Enid-raised producers detail The Good Lie's pressing issue 

click to enlarge ©2013 ALCON ENTERTAINMENT, LLC. ALL RIGHTS RESERVED.
  • ©2013 Alcon Entertainment, LLC. All Rights Reserved.

Maybe the most pleasant irony of a film following the plight of the Lost Boys of Sudan, a group of refugees misplaced by civil war at the end of the 20th century, is that the project was spearheaded in the upcoming film The Good Lie by a pair of homegrown Oklahoma twins.

The career of Trent and Thad Luckinbill, cofounders of Black Label Media and natives of Enid, was originally foreshadowed by their own upbringing. Raised in a “very musical family” cared for by an artistic mother, Thad and Trent formed an early appreciation for the performing arts. Film became particularly specific, as the American Movie Channel was a fixture in their house.

Trent, a lawyer of nine years after graduating from the University of Oklahoma, commented on the typically unseen compatibility of business and filmmaking.

“There’s a lot of business involved in making, marketing and producing films,” he said.

On the other hand, Thad — an actor by trade known for his performances in TV’s The Young and the Restless, CSI and Nikita — mentioned the union from his point of view.

“Coming at it from being mostly an actor, I understand the work that the actor has to do to make a movie,” he said. “From a producer’s standpoint, it never ends. It’s like raising a child.”

Trent illuminated a major difference between Black Label and many other production companies: It works hand-in-hand with a film’s cast and creative staff, cultivating a hatchling of a piece until it’s ready to take flight across the cinematic market.

“We don’t buy finished products,” Trent said, “and that’s the difference.”

The Good Lie, showing now at select metro theaters, took a bit of grassroots effort to get off the ground. The Luckinbills first decided on a narrative that resonated with the two of them personally.

“It’s a movie about trial,” Thad said. “And growing up in Oklahoma, it really meant a lot to us, since we were brought up on a communal value. This was a movie we could sell, we should sell, and we wanted to be a part of it.”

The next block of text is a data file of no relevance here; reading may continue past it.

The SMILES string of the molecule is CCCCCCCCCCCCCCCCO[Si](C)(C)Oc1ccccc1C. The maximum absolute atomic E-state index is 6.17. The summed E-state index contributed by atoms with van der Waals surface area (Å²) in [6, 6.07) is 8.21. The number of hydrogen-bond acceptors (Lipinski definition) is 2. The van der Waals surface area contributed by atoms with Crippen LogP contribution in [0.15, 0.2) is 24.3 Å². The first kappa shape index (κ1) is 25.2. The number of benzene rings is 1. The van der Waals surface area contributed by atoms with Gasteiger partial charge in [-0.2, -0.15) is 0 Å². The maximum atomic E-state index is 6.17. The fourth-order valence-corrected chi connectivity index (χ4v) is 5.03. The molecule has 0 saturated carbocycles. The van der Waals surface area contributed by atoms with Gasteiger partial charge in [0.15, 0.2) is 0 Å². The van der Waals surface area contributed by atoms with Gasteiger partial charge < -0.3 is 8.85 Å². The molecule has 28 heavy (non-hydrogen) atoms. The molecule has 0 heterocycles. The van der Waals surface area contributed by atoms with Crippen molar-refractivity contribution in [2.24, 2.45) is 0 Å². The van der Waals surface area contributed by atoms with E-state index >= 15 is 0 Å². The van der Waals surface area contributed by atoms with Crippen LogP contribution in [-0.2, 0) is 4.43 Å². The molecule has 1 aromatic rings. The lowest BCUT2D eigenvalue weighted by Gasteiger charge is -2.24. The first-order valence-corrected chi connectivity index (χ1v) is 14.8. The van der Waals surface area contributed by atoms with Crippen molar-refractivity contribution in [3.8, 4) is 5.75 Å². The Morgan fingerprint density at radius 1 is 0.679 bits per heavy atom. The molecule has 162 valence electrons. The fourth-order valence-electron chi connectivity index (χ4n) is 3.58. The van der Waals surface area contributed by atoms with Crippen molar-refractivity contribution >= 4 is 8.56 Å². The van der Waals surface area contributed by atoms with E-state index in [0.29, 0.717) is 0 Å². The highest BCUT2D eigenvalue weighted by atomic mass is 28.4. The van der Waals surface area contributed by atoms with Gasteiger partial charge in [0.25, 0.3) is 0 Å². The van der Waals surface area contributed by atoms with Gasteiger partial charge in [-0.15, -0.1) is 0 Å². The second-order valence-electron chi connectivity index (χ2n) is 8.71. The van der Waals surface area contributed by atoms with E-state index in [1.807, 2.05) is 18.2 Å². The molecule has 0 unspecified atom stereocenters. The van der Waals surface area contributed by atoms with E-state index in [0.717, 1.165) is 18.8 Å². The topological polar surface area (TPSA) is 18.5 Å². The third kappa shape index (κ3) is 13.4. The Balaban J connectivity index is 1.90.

The pinnacle of the film’s staying power lied within the script of Margaret Nagle (Warm Springs).

“The script was really trying to capture the triumph of the human spirit,” Trent said. “Imagine living through something no child should ever have to experience. Nagle was really going for the characters to be true to who they were: South Sudanese Christian.” Nagle’s work, in the Luckinbills’ eyes, tied together the whole endeavor.

Similarly, the film finds a happy balance between humor and tragedy, tethering two sides of the human experience, a particular human experience that is active within national headlines.

“It’s an important movie because it’s still going on,” Thad said. “It is tremendously tragic, but it’s something that, ultimately, everyone relates to.”

Thad and Trent remember how the journey of the film struck a chord within the two of them and how that humanistic strain flowed through them and the people the film was inspired by.

“Meeting a lot of these folks, I think we share a common connection over how much we are still connected with our families,” Thad said. “We could all find a bond in the love these guys felt towards their families.”

Headline: Good people, Enid-raised film producers Thad and Trent Luckinbill teamed with Reese Witherspoon to detail an under-discussed world issue.

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